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The Best in FOAM Education

  • David Rapaport, MD



62 year old female presents with 2 weeks of clear watery discharge from the left eye and painless erythema between the left eye and nose. Endorses nasal congestion bilaterally. Denies fevers/chills, headache, sinus pain, cough, shortness of breath, malaise, fatigue, nausea/vomiting, vision changes or other symptoms.

Past medical / surgical history

Renal transplant, hypertension, hyperlipidemia, diabetes, cerebrovascular accident, coronary artery disease, nasal sinus abscess (pseudomonal growth) status post incision and drainage 3 months prior, COVID-19 infection 4 weeks prior

Allergies: seasonal

Medications: many to include tacrolimus, mycophenolate, insulin

Physical Exam

Vitals: Temperature 36.5 C, HR 66, RR 18, BP 120/64, SpO2 98% on RA

General: Alert, no acute distress, nontoxic appearing

Skin: 2cm diameter, nontender, erythematous area between left eye and nose. No fluctuance or swelling noted.

Eye: extraocular movements intact, visual acuity intact, PERLLA, Normal conjunctiva

ENT: Oral mucosa moist

Cardiovascular: regular rate and rhythm. No murmur, rubs, gallops. No peripheral edema.

Respiratory: Clear to auscultation bilaterally. Equal chest rise.

GI: Soft, nontender, nondistended

Neurological: A&O x3, no focal neurologic deficits observed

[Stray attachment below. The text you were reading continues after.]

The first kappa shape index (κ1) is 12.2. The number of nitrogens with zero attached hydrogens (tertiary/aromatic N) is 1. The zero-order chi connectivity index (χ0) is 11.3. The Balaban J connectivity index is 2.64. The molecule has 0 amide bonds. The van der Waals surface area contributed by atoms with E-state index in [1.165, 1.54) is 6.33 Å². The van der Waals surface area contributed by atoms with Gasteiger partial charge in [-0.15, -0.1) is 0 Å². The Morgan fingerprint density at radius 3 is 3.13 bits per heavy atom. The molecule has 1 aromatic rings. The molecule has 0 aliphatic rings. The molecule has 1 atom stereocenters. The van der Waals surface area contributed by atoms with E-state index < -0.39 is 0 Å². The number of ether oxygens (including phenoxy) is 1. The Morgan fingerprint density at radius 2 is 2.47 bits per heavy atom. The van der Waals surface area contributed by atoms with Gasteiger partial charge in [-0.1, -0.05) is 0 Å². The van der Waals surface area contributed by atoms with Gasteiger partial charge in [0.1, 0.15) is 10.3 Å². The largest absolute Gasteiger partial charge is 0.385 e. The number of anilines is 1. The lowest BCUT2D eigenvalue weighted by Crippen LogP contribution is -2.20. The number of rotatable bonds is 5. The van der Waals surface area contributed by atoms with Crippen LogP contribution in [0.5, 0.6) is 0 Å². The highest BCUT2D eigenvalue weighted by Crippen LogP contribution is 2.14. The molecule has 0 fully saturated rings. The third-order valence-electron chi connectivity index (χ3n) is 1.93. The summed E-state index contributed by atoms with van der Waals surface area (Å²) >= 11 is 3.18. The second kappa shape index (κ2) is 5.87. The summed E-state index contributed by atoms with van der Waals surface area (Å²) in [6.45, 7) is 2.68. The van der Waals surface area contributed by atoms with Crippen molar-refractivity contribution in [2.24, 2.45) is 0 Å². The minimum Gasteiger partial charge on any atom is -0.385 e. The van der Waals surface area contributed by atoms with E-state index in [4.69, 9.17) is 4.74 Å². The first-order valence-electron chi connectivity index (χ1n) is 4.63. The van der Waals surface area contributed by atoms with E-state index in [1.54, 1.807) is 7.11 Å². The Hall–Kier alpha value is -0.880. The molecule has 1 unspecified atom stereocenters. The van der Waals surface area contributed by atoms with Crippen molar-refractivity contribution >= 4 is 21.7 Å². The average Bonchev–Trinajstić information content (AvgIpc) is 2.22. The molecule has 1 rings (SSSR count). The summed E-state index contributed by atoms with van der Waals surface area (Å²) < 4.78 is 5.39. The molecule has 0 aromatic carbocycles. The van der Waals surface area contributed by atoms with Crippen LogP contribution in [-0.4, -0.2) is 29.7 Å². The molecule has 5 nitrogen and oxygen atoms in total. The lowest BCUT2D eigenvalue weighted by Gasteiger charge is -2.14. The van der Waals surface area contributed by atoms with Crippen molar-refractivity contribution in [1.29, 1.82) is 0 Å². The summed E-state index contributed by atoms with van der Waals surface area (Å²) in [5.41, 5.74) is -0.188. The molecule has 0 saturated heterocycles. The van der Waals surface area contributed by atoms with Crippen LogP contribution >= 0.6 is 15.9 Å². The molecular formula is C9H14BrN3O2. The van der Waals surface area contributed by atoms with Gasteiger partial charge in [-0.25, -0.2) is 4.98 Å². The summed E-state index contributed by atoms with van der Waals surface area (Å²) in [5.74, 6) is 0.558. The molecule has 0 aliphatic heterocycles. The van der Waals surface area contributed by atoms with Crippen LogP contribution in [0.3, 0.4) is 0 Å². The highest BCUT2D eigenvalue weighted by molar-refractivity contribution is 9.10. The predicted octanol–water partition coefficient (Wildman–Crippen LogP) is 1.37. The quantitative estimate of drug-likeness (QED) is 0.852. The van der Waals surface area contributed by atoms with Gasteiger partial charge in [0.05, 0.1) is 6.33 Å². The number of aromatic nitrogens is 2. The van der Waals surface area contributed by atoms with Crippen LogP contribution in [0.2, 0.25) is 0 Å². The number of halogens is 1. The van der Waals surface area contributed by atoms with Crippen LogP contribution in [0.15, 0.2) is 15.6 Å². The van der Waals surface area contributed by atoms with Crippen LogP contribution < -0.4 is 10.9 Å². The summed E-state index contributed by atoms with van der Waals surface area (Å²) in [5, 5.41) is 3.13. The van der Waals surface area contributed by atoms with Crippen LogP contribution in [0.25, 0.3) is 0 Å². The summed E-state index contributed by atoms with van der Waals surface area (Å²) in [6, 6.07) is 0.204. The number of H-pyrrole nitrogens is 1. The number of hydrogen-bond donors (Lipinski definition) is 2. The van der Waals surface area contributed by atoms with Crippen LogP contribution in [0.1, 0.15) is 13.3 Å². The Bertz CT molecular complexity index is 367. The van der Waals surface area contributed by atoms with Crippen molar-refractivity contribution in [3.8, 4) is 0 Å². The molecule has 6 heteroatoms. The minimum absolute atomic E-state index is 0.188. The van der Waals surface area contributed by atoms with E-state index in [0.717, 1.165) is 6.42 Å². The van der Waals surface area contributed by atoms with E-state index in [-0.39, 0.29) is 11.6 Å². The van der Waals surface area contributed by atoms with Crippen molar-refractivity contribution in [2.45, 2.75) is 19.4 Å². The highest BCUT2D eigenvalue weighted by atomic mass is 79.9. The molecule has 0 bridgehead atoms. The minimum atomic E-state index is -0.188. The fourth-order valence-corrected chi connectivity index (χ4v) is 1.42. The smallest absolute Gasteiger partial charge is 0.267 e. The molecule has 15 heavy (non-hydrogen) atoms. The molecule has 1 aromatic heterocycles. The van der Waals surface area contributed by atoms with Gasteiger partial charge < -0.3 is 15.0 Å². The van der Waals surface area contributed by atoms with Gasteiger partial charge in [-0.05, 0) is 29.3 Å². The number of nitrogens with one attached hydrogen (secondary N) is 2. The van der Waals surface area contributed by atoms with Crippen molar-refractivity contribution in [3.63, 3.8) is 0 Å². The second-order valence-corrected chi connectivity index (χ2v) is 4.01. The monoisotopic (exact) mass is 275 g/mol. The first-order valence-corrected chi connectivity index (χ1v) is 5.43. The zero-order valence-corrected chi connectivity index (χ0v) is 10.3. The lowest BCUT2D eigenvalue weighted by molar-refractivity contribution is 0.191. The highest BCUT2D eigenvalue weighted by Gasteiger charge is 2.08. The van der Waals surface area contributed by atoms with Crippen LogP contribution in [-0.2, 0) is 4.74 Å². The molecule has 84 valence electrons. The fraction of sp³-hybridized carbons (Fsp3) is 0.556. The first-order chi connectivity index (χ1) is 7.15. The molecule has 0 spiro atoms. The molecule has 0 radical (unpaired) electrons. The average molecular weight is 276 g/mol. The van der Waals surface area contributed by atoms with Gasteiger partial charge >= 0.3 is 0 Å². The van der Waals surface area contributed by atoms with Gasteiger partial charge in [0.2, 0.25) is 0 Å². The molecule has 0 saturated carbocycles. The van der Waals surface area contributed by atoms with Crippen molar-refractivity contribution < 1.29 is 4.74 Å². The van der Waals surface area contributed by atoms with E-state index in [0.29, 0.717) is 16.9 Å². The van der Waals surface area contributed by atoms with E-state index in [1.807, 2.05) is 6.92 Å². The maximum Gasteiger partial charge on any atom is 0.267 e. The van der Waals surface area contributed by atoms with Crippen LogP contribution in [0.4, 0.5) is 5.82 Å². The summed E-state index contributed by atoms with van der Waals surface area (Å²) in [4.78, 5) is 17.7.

Covid 19

Viral illness

Seasonal allergies



recurrent abscess

something else?

Laboratory findings

**abnormal labs similar to prior visits

Radiographic Findings

CT face and sinuses, non-contrasted


Evaluation for abscess is limited without intravenous contrast.

Significant opacity within the paranasal sinuses with osseous dehiscence of the left lamina papyracea, medial maxillary sinus walls and hard palate.

Infiltration and likely spread of infection to involve the extraconal medial left orbit, left pterygopalatine fossa and left retro antral fat.

Recommend further evaluation with MRI of the brain and sinuses with and without contrast and clinical correlation for acute invasive fungal sinusitis.

ED Clinical Course

  • Clinical condition stable, zosyn given

  • Transplant, ENT, ophthalmology consulted

  • ENT nasopharyngeal endoscopy revealed black discolored tissue, biopsy obtained in ED.

  • Patient admitted to medicine

Hospital Clinical Course

Inpatient MRI Brain and Sinuses with and without contrast


Acute invasive fungal pansinusitis involving the left medial orbital wall, pterygopalatine fossa extending to the sphenopalatine foramen and pterygomaxillary fissure, and left masticator space as described above. Questionable involvement of the left orbital apex. No evidence of intracranial extension. No intracranial abscess at this time.

Infectious disease consulted, recommended amphotericin B, vancomycin, cefepime, metronidazole pending biopsy results.

ENT planning OR for debridement

-Course to be continued



Acute sinusitis with fever, nasal congestion, purulent nasal discharge, headache, and sinus pain. All sinuses become involved, spread to contiguous structures to include the palate, orbit, and brain. Usually progresses rapidly over the course of days.

  • Fever - 44%

  • Nasal ulceration and/or necrosis - 38%

  • Periorbital or facial swelling - 34%

  • Decreased vision - 30%

  • Sinusitis - 26%

  • Ophthalmoplegia - 29%

  • Headache - 25%

Risk factors

  • Diabetes mellitus, particularly DKA

  • Glucocorticoid usage

  • Hematologic malignancies

  • Hematopoietic cell transplantation

  • Solid organ transplantation

  • Recent COVID19 infection

  • AIDS

  • IV drug use

  • Trauma / burns

  • Malnutrition

  • Iron Overload


David Rapoport, MD


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